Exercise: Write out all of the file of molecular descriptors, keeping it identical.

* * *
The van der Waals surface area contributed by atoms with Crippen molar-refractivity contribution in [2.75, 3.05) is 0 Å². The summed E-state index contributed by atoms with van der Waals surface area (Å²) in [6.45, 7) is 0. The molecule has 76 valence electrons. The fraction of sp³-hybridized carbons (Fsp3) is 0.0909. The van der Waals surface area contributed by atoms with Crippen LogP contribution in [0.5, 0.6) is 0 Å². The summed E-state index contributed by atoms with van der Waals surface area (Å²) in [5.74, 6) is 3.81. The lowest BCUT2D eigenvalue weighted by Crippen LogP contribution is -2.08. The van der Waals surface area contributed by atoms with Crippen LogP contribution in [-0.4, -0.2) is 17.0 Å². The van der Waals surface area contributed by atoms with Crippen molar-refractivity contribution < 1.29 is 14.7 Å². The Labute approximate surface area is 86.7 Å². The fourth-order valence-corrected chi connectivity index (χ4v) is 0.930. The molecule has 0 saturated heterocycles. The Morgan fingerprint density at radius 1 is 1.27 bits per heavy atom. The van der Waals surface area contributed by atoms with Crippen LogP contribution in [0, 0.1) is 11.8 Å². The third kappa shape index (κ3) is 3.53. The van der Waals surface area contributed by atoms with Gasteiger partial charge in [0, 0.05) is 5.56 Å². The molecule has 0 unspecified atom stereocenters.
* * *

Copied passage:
The van der Waals surface area contributed by atoms with Crippen molar-refractivity contribution in [2.75, 3.05) is 0 Å². The summed E-state index contributed by atoms with van der Waals surface area (Å²) in [6.45, 7) is 0. The molecule has 76 valence electrons. The fraction of sp³-hybridized carbons (Fsp3) is 0.0909. The van der Waals surface area contributed by atoms with Crippen LogP contribution in [0.5, 0.6) is 0 Å². The summed E-state index contributed by atoms with van der Waals surface area (Å²) in [5.74, 6) is 3.81. The lowest BCUT2D eigenvalue weighted by Crippen LogP contribution is -2.08. The van der Waals surface area contributed by atoms with Crippen LogP contribution in [-0.4, -0.2) is 17.0 Å². The van der Waals surface area contributed by atoms with Crippen molar-refractivity contribution < 1.29 is 14.7 Å². The Labute approximate surface area is 86.7 Å². The fourth-order valence-corrected chi connectivity index (χ4v) is 0.930. The molecule has 0 saturated heterocycles. The Morgan fingerprint density at radius 1 is 1.27 bits per heavy atom. The van der Waals surface area contributed by atoms with Crippen LogP contribution in [0, 0.1) is 11.8 Å². The third kappa shape index (κ3) is 3.53. The van der Waals surface area contributed by atoms with Gasteiger partial charge in [0, 0.05) is 5.56 Å². The molecule has 0 unspecified atom stereocenters.